Hamas and Jihad are pressing Abbas to reform the Palestinian leadership to give them more say in decision-making part of Hamas' move to take a direct role in Palestinian politics.

Nat'l Salvation Committees in PA Opposes Ceasefire
By Anadolu News Agency (aa)
Published: Friday 18, 2005
zaman.com

The Palestinian peoples resistance committees opposed the decision reached yesterday in Egypt among the 13 Palestinian factions to comply to the "verbal" ceasefire agreement between the Palestinian President Mahmoud Abbas and the Israeli Prime Minister Ariel Sharon on February 8.

An umbrella organization, the People's Salvation Committees, undertook the bombardment of three Israeli Merkava tanks, which killed seven soldiers, during 2003 and in 2002 in the Gaza they announced that they would not obey the ceasefire.

The Group's spokesperson Abu Abir said that the "honeymoon" period recognized in Israel will end on March 19. Abir added that they were not invited to the meeting in Egypt and therefore, they completely reject all the outcomes of the meeting. Egypt and the Palestinian Authority do not heed the group.

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MIM: Not to be outdone by their terrorist brothers in Cairo, Arab leaders in Algeria also wanted a 'piece' of the action, and rehashed an old offer which stipulates that Israel make it easier to attack them by withdrawal to indefensible borders and at the same time stipulated conditions which Israel had to meet "for integration into the region", i.e.becoming Judenrein.

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http://www.swissinfo.org/sen/swissinfo.html?siteSect=143&sid=5624562

Arab leaders relaunch peace offer By Suleiman al-Khalidi

ALGIERS (Reuters) - Arab leaders have offered Israel normal relations in return for withdrawal to 1967 borders -- a
condition which Israel has repeatedly rejected.

A communique read out at the final session of an Arab summit in Algiers said peace was the "strategic option" of Arab
states to settle the conflict with the Jewish state.

The offer of peace for land was a relaunch of a 2002 peace initiative.

The United States called the summit "a missed opportunity" which failed to "reaffirm support for the trend toward greater
democratisation and freedom in the Middle East".

"I would note that 13 of the 22 heads of state were there, but I would say that the final communique did not have anything
noteworthy, one way or the other, to comment on," Deputy State Department spokesman Adam Ereli said.

"I would note that the final communique does not appear to reaffirm support for the trend toward greater democratisation
and freedom in the Middle East. We think that was a missed opportunity," he added.

The communique said: "(We) affirm in this context the Arab peace initiative approved by the Arab summit in Beirut in
2002."

That initiative said Arab states would open normal ties with Israel once Arab conditions are met.

Israeli Foreign Ministry spokesman Mark Regev said the reference to peace as a strategic option was positive but his
government regretted the summit had not proposed dialogue.

"From our first reading ... it would appear that not much is new. We are disappointed that nothing was done to put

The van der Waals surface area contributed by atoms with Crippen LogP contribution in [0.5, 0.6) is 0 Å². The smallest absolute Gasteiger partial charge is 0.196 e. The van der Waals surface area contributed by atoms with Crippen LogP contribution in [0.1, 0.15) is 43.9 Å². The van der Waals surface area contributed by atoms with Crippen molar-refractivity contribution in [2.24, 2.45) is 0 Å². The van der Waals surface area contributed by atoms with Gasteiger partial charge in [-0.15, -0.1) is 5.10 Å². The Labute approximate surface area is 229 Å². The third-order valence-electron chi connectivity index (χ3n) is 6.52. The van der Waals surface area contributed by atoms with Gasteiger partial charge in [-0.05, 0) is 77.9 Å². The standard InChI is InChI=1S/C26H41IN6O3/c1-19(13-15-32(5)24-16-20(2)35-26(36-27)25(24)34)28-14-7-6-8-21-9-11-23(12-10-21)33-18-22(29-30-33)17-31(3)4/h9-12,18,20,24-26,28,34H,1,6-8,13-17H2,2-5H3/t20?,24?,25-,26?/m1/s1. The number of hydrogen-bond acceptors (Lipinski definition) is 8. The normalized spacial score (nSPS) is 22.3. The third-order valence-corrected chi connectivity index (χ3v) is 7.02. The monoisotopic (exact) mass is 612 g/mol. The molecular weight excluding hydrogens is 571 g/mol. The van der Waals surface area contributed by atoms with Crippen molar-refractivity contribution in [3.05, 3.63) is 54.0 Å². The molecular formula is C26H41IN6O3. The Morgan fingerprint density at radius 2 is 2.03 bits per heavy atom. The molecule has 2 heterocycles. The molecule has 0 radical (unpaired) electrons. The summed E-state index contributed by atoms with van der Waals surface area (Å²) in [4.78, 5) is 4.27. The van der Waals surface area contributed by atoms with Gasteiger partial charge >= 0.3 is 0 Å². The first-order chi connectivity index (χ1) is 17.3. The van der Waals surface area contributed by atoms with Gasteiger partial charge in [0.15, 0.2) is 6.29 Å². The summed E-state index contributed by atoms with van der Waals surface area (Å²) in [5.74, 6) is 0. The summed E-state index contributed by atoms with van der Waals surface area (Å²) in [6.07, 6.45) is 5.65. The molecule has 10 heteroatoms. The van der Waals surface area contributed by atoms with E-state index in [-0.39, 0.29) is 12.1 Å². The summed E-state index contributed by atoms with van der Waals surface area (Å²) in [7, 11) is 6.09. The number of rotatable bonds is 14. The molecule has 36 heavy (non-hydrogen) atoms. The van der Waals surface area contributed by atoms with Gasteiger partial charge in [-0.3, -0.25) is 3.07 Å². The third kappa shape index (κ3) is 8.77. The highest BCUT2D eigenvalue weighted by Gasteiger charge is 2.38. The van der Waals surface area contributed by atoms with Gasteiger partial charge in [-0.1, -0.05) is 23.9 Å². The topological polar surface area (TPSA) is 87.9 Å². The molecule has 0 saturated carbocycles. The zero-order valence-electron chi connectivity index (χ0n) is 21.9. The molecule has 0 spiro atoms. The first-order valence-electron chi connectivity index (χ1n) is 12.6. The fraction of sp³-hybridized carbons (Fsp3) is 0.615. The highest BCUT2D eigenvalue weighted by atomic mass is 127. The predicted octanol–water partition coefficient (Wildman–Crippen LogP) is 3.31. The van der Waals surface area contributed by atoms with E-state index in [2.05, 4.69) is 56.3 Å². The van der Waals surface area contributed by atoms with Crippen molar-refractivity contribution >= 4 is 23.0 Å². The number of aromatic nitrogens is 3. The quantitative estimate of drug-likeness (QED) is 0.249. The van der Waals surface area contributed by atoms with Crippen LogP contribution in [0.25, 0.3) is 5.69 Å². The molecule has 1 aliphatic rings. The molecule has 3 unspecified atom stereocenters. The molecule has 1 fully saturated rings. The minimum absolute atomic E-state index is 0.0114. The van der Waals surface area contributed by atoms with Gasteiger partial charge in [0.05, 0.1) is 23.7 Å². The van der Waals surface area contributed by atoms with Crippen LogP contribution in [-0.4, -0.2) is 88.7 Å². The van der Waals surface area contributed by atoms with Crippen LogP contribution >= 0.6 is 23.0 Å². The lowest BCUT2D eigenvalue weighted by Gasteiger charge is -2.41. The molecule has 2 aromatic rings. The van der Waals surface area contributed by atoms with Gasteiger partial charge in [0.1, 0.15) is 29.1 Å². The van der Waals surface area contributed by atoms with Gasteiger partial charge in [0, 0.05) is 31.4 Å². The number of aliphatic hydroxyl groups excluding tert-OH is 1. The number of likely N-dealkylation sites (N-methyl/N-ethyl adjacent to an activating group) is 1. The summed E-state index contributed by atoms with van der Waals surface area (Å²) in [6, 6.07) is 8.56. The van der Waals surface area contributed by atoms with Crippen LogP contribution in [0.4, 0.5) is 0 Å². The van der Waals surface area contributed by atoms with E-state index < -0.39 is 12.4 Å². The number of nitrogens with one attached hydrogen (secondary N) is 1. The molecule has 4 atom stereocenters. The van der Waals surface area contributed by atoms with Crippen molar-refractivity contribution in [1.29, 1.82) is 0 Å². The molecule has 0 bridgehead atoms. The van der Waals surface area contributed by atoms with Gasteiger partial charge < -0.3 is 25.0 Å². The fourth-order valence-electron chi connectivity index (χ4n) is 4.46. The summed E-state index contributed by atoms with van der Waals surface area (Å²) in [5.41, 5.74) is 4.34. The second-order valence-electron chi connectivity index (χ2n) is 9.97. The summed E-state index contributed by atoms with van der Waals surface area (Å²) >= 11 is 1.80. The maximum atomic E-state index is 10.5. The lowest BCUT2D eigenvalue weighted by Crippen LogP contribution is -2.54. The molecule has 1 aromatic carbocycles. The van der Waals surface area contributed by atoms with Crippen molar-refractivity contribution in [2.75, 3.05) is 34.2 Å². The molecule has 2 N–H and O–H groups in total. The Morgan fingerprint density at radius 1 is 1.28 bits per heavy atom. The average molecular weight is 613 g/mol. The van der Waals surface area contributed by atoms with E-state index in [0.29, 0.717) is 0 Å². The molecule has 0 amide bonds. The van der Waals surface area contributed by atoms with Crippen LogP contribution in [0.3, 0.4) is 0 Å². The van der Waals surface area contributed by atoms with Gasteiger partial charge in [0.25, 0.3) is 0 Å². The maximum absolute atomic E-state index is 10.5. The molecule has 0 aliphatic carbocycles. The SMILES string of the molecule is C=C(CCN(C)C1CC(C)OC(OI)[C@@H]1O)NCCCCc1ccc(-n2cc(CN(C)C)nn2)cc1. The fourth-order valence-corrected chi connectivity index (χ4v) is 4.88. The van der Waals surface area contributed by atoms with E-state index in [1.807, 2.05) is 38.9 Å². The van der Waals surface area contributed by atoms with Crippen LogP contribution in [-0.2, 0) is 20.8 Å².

substance behind that statement (on strategic option)," he added.

JORDAN PRESSES

Jordan had pressed the Arab leaders to repackage and simplify the 2002 initiative to make it more appealing to Israeli
and international public opinion. It put forward a text which included the explicit promise of normal relations.

But some Arab governments resisted any new gestures towards the Jewish state at this juncture and the more cautious
Arabs appeared to have diluted the impact of Jordan's efforts.

"We don't see any reason for a rush (to normal relations)," said Arab League Secretary General Amr Moussa.

"Israel is still building settlements and the barrier (through the West Bank). They don't deserve anything ... If they had
taken any step, we would have taken a step," he added.

Lebanese Foreign Minister Mahmoud Hammoud, in a pro-Syrian government, said: "We are not thinking of
normalisation, neither now nor in the future.

"There is the Arab peace initiative which everyone is committed to. If it's implemented in its stages, then we will cross
that bridge (normalisation) when we come to it."

Palestinian Foreign Minister Nasser al-Kidwa said the Arab leaders had asked Algerian President Abdelaziz
Bouteflika, the chairman of the summit, to give the initiative fresh impetus "in the way he sees fit". A group of Arab
presidents could go on a tour to promote it, officials said on Tuesday.

"We want this peace initiative to take its path to the world," Palestinian President Mahmoud Abbas told reporters.

An Israeli analyst, Matti Steinberg, said the Arabs had already accepted that normalisation would come. "The debate
(is) over whether it should usher in Israeli withdrawals or be conditioned on Israeli withdrawals," he added.

Egypt and Jordan have full diplomatic relations with Israel. Several other countries have had less formal ties, fluctuating
according to the state of the Middle East conflict.

The communique, at the insistence of governments opposed to easy normalisation, set out in details the conditions
Israel should meet for integration into the region.